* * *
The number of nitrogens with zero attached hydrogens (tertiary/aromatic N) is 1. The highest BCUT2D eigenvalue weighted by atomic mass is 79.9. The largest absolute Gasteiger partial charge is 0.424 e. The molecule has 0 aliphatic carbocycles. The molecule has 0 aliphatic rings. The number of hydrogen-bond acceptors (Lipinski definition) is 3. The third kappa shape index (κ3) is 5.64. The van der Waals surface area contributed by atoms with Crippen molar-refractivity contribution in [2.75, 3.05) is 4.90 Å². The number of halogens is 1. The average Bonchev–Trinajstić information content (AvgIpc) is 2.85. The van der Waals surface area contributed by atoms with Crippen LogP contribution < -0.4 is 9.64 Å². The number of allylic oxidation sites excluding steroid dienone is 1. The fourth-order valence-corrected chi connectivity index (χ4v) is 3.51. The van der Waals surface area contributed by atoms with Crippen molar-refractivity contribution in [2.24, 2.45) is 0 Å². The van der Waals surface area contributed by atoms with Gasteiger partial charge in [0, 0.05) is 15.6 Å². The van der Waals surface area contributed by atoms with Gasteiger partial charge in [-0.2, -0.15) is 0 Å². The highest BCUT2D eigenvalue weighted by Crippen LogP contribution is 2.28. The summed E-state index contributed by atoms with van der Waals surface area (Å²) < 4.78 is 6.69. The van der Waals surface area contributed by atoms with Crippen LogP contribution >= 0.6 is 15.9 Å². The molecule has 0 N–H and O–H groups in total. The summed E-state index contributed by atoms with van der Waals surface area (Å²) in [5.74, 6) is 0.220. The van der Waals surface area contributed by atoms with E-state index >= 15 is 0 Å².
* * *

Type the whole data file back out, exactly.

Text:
The number of nitrogens with zero attached hydrogens (tertiary/aromatic N) is 1. The highest BCUT2D eigenvalue weighted by atomic mass is 79.9. The largest absolute Gasteiger partial charge is 0.424 e. The molecule has 0 aliphatic carbocycles. The molecule has 0 aliphatic rings. The number of hydrogen-bond acceptors (Lipinski definition) is 3. The third kappa shape index (κ3) is 5.64. The van der Waals surface area contributed by atoms with Crippen molar-refractivity contribution in [2.75, 3.05) is 4.90 Å². The number of halogens is 1. The average Bonchev–Trinajstić information content (AvgIpc) is 2.85. The van der Waals surface area contributed by atoms with Crippen LogP contribution < -0.4 is 9.64 Å². The number of allylic oxidation sites excluding steroid dienone is 1. The fourth-order valence-corrected chi connectivity index (χ4v) is 3.51. The van der Waals surface area contributed by atoms with Crippen molar-refractivity contribution in [2.24, 2.45) is 0 Å². The van der Waals surface area contributed by atoms with Gasteiger partial charge in [0, 0.05) is 15.6 Å². The van der Waals surface area contributed by atoms with Gasteiger partial charge in [-0.2, -0.15) is 0 Å². The highest BCUT2D eigenvalue weighted by Crippen LogP contribution is 2.28. The summed E-state index contributed by atoms with van der Waals surface area (Å²) < 4.78 is 6.69. The van der Waals surface area contributed by atoms with Crippen LogP contribution >= 0.6 is 15.9 Å². The molecule has 0 N–H and O–H groups in total. The summed E-state index contributed by atoms with van der Waals surface area (Å²) in [5.74, 6) is 0.220. The van der Waals surface area contributed by atoms with E-state index >= 15 is 0 Å².